On 31st May 2018, the European Bank for Reconstruction and Development (EBRD), in partnership with the Global Centre of Excellence on Climate Adaptation (GCECA), held the conference Advancing TCFD Guidance on Physical Climate Risks and Opportunities. The EBRD welcomed the opportunity to host this event as a supporter of the Task Force on Climate-related Financial Disclosures (TCFD). The EBRD is the first multilateral development bank to officially join over 280 supporter organisations in becoming a supporter of the TCFD and of its recommendations on including climate-related information – both risks and opportunities – in financial disclosures.
The event launched the EBRD-GCECA report that builds on the TCFD recommendations and presents practical guidance for corporates looking to disclose their risks and opportunities with regard to physical climate impacts. This report is the result of a six-month dialogue between industry-led working groups composed of representatives of corporates, financial institutions and regulators.
In light of the report’s 18 recommendations, the conference facilitated discussion and reflections on the relevance of physical climate-related risks and opportunities to financial markets. Three panels, gathering corporations, banks, regulators, asset managers, rating agencies, and others were convened to discuss the practical implementation of physical climate-related disclosure metrics by corporations.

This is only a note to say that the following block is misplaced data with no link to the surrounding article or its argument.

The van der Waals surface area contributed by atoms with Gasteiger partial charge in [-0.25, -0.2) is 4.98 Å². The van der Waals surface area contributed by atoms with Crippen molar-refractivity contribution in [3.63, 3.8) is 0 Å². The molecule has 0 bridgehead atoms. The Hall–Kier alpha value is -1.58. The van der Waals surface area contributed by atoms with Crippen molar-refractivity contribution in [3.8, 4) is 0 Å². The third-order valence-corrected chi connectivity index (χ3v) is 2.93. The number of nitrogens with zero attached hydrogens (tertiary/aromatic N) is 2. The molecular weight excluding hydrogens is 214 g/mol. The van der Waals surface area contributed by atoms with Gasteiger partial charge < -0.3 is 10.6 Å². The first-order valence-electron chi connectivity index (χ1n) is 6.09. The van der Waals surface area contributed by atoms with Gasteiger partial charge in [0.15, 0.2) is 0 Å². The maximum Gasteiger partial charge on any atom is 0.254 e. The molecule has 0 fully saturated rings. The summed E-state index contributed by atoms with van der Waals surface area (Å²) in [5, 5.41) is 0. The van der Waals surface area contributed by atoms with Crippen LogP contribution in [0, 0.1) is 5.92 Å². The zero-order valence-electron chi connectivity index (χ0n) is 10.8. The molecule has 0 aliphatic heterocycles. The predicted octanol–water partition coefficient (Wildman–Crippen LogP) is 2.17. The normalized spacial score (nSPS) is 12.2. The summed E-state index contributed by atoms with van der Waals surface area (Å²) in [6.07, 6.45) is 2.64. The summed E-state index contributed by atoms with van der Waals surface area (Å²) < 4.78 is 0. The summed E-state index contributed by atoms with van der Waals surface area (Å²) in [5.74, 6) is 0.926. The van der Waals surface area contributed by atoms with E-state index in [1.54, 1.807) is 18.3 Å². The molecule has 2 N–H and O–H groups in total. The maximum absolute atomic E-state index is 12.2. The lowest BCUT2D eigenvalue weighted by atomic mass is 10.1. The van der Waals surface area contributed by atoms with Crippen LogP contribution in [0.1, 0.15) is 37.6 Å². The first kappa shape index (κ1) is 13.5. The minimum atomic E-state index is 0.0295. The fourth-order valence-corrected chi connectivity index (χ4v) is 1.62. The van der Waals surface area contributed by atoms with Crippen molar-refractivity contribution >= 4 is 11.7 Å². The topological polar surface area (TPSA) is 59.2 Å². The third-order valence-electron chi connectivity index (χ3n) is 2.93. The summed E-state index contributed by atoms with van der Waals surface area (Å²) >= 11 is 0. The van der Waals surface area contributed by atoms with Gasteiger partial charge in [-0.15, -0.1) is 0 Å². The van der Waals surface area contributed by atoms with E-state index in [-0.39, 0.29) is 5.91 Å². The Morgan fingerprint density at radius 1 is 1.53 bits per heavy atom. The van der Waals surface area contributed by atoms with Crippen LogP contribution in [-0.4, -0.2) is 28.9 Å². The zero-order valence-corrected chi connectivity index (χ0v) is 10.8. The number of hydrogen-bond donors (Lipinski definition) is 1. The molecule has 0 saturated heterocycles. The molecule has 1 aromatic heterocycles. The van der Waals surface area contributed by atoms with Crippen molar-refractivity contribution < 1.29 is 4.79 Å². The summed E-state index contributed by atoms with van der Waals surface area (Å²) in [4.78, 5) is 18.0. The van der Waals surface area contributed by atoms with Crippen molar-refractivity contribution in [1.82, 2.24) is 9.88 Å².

The conference was opened by Josué Tanaka, EBRD Managing Director, and Pierre Heilbronn, EBRD Vice President, who welcomed the audience and set the scene by highlighting EBRD’s long-standing commitment to financing the transition to a low-carbon and climate-resilient economy.
Henk Reinders, speaking on behalf of the Dutch Central Bank DNB, stressed the role that regulators must play regarding physical risk. Curtis Ravenel, Global Head of Sustainable Business and Finance at Bloomberg, presented TCFD recommendations related to physical climate risks and opportunities, and the challenges related to their eventual identification on balance sheets. Roelfien Kuijpers, Head of Responsible Investments and Strategic Relationships at DWS, encouraged investors to address physical climate disclosures through shareholder engagement to support a “just transition” that addresses the equity implications of repricing exposed assets. She also called on regulators to support this effort by requiring sector-based climate-related disclosure protocols and helping develop a new climate analytics industry.